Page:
Before he first arrived in China, he had learned about China through Western media. After he arrived, he found that what was happening was completely different from what he had read about the country before. And he decided to confront and correct the Western misconceptions and tell the truth about China.

He has visited multiple Chinese cities and written books about them. As an English editor at Foreign Languages Press, a publishing house focusing on releasing Chinese works into different languages, he has also been working on the English version of volumes of Xi Jinping: The Governance of China, a compilation of spoken and written works of President Xi Jinping, who is also general secretary of the Communist Party of China Central Committee, and a definitive work that comprehensively and

systematically reflects Xi Jinping Thought on Socialism with Chinese Characteristics for a New Era.

Ferguson said Xi Jinping Thought on Socialism with Chinese Characteristics for a New Era is a huge structure. “It’s a window to know China. If you want to understand what President Xi is talking about, you have to understand how the Chinese people think,” he explained.

“I think the biggest challenge we face is trying to transform messages that are created, in Chinese, from a Chinese perspective, into messages that are effective in targeting a Western audience,” he said. He explained that Chinese discourse is much more about facts and figures, while the Western one is much more about engaging with people on a human level, and that’s the thing that China needs to learn to do better.

Despite the current misunderstanding many Westerners have about China, Ferguson is positive about the potential for improving the country’s image globally. “The young generations in China, with their proficient language skills and global insight, have a very important part to play in communicating the real China to the rest of the world,” he told Beijing Review.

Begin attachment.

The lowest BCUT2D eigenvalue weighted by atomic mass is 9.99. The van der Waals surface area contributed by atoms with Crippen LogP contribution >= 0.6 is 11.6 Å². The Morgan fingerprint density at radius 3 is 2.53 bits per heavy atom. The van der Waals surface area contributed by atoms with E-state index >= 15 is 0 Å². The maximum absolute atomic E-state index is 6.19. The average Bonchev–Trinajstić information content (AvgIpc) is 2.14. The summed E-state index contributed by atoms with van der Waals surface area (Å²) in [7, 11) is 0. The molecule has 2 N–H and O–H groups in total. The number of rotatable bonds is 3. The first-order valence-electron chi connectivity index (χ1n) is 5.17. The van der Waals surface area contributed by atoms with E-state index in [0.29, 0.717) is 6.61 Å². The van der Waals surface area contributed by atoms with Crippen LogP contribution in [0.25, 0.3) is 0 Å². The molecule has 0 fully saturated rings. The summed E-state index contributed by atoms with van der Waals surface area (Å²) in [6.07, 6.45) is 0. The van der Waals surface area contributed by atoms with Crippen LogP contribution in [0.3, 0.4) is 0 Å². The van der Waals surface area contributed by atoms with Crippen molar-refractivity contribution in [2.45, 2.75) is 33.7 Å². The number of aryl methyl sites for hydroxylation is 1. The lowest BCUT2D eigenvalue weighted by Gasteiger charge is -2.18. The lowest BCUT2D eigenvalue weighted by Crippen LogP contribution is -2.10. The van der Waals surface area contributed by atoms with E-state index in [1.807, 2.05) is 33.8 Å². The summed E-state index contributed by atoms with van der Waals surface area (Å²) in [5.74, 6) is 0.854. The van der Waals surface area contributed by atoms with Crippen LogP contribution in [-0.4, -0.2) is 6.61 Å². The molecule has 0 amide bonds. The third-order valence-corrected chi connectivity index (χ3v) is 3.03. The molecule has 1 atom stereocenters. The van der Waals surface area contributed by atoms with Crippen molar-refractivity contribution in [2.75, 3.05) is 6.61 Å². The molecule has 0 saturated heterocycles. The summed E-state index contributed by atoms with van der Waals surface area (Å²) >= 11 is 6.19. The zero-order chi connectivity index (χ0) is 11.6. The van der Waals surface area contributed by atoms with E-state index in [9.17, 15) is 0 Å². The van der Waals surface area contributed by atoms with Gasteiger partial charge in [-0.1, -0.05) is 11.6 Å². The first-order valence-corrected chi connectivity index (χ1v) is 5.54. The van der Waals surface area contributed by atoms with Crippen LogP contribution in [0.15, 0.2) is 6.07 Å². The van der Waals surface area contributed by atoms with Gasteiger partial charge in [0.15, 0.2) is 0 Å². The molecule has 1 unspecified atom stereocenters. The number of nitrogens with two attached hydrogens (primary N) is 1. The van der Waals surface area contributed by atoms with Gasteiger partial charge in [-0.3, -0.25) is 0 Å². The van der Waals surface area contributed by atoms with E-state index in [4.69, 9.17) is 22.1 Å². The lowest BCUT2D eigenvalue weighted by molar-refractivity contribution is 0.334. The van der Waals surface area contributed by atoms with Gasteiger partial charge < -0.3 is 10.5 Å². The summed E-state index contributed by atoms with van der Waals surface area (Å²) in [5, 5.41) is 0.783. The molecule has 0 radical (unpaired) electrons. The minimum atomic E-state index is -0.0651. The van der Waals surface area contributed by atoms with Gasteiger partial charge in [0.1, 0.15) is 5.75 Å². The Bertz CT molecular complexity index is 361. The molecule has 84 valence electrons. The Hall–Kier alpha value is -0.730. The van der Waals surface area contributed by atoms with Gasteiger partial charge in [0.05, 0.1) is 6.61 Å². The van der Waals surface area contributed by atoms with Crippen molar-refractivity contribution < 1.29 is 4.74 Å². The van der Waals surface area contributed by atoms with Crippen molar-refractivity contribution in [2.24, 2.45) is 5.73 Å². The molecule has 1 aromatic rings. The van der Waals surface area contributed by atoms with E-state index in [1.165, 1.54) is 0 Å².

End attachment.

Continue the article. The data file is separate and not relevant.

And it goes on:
Arts for amity

Australian arts patron and former diplomat Carrillo Gantner, who also received an Orchid Award, believes that artists are the best friendship ambassadors as they speak the common language of the human hearts.

Gantner, like many non-Chinese, discovered China initially through food. Australia has a big Chinese community, and Chinese food was a part of his growing-up. Later, he became more familiar with the country through communicating with a sociologist who is a family friend.

During his first visit to China in 1977, Gantner enjoyed performances including acrobatics, Peking Opera, drama and dance, which further stimulated his interest in the ancient country. “My own life has been enriched by the works of so many great Chinese artists,” he said.

In 1985, Gantner became the cultural counselor at the Australian Embassy in China and worked on a wide variety of cultural activities. For example, he was involved in the negotiation on sending two pandas from China to Australia, and directed a classic Australian play for the Shanghai People’s Art Theater titled Xiang Ru Fei Fei, or A Stretch of the Imagination, which is widely considered to be the first one-person show ever to be performed in China, performed by veteran Chinese actor Wei Zongwan.

Gantner said that culture, in all dimensions, including performing arts, visual arts, education, language,history and sports, brings people more closely together. “It teaches them about the other,” he told Xinhua. “When you know something about the other, people are less fearful. It reminds people that we share a common humanity, and a desire to live in peace and friendship.”

“So cultural exchanges can remove the politics and let us deal at a human level directly and openly,” he added.

Like Gantner, Ryo Takeuchi, an Orchid Award winner and China-based Japanese director, has been promoting communication between China and his country with a series of Chinese-themed documentaries he made, including ones detailing China’s efforts in combating COVID-19, Long Time No See, Wuhan and China’s Post-Pandemic Era: Winning Against All Odds.

Since 2015, he has been filming The Reason I Live Here, using the camera to record the Chinese people living in Japan and the Japanese people living in China. Currently, this documentary series is in its fourth season.

In 2021, he directed Faces of HUAWEI. He talked to Huawei staff, customers, suppliers and other partners to find out what the Chinese tech titan is all about. “At first, I only knew that Huawei was a mobile phone company. Why did the U.S. impose sanctions on such an ordinary company? This aroused my curiosity,” he said.

How can creators tell China’s stories well? Takeuchi said he feels that realistic works are usually the ones that touch audiences the most. So he aims for his works to remain objective and impartial, to allow audiences to form their own opinions on China. “Some documentaries about China made by Japanese, European and American media mainly feature criticisms, while some documentaries made by Chinese media are the contrary,” he said, adding that although his documentaries cannot be completely objective, but he tries to be relatively neutral and authentic.

“I hope that more people can learn about the real China through my films, even a little,” Takeuchi said as he received his award.  –The Daily Mail-Beijing Review news exchange item